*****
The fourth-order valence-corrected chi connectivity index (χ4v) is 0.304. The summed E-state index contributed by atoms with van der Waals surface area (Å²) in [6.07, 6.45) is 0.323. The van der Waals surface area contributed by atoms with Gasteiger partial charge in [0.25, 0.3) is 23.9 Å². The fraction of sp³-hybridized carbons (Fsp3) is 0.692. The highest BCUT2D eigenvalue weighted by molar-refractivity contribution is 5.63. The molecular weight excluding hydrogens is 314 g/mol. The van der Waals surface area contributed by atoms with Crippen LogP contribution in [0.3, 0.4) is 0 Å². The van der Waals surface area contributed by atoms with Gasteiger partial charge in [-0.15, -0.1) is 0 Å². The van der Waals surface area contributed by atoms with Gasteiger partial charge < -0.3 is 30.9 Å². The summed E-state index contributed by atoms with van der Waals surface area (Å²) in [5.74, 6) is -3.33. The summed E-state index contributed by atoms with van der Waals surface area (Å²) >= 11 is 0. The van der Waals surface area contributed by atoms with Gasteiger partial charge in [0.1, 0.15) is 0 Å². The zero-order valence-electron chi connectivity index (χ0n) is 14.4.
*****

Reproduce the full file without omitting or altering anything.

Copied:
The fourth-order valence-corrected chi connectivity index (χ4v) is 0.304. The summed E-state index contributed by atoms with van der Waals surface area (Å²) in [6.07, 6.45) is 0.323. The van der Waals surface area contributed by atoms with Gasteiger partial charge in [0.25, 0.3) is 23.9 Å². The fraction of sp³-hybridized carbons (Fsp3) is 0.692. The highest BCUT2D eigenvalue weighted by molar-refractivity contribution is 5.63. The molecular weight excluding hydrogens is 314 g/mol. The van der Waals surface area contributed by atoms with Crippen LogP contribution in [0.3, 0.4) is 0 Å². The van der Waals surface area contributed by atoms with Gasteiger partial charge in [-0.15, -0.1) is 0 Å². The van der Waals surface area contributed by atoms with Gasteiger partial charge < -0.3 is 30.9 Å². The summed E-state index contributed by atoms with van der Waals surface area (Å²) in [5.74, 6) is -3.33. The summed E-state index contributed by atoms with van der Waals surface area (Å²) >= 11 is 0. The van der Waals surface area contributed by atoms with Gasteiger partial charge in [0.1, 0.15) is 0 Å². The zero-order valence-electron chi connectivity index (χ0n) is 14.4.